Over four million people in the United States (over 400,000 in Texas alone!) are notaries public. A common impression among most people is that a Texas notary is just someone who “witnesses” or “verifies” signatures. However, a Texas notary’s duties are a lot more complicated than that. Here is a more complete description:
A Texas notary is a person of proven integrity appointed by the State of Texas to serve the public as an impartial witness in taking acknowledgments, administering oaths and affirmations, and performing other acts authorized by law.
Before being recognized as public officials of the State of Texas, notaries must take an oath in which they swear to support, protect, and defend the constitutions of Texas and the United States
Notaries play an essential role in the functioning of our legal and commercial systems. They hold a position of trust. The public relies upon notaries to ensure integrity in the execution and signing of business, personal, and legal documents. Properly notarized documents can help bind agreements, prevent disputes, and protect against fraud. However, it is important for notaries to keep in mind that notarization does not guarantee the legal sufficiency, authenticity, or truthfulness of a document’s content. Notarization only guarantees that:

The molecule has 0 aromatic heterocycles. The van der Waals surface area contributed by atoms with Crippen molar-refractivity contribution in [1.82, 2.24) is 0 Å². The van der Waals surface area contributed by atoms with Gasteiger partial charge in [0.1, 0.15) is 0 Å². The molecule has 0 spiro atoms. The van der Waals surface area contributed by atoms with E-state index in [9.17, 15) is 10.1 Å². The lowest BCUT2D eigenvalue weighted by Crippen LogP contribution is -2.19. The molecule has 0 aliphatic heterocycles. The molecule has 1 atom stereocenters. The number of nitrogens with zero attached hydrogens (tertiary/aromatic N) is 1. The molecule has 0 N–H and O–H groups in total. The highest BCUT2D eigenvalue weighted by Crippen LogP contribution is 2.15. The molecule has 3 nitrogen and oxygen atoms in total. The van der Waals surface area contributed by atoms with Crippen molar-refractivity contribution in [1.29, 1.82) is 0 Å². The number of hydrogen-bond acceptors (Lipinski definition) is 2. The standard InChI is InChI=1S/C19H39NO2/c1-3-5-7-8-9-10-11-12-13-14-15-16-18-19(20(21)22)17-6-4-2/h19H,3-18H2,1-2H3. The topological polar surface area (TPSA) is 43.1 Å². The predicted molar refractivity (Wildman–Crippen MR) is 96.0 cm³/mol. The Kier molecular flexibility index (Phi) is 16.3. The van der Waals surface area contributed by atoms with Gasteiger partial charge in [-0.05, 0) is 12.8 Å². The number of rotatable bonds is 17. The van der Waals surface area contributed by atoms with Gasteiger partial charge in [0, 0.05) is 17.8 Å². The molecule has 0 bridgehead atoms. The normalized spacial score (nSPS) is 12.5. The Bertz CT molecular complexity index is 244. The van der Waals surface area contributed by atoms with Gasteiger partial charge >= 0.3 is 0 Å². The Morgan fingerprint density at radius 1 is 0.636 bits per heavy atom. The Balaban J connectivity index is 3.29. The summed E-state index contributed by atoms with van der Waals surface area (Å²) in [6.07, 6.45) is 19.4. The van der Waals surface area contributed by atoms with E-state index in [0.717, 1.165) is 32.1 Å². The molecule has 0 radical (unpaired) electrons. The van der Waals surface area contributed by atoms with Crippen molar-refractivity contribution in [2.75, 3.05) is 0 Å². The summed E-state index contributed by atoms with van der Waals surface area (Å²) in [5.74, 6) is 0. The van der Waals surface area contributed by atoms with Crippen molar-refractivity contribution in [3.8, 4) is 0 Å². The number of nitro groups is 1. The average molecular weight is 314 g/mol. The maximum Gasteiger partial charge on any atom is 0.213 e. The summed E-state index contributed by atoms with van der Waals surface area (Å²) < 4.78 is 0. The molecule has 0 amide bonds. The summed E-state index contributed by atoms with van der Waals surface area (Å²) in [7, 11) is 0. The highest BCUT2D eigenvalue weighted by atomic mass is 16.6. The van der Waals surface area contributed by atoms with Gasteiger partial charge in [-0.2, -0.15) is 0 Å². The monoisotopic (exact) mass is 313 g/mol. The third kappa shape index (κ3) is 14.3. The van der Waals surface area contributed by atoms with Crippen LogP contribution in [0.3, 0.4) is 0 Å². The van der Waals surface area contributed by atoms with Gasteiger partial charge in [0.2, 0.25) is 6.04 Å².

- the signer has been positively identified by the Texas notary;
- the signer has personally appeared before the Texas notary to sign the document willingly, without any coercion, and for the purpose stated on the document; and
- the Texas notary performed the notarial act on the date stated on the notarial certificate.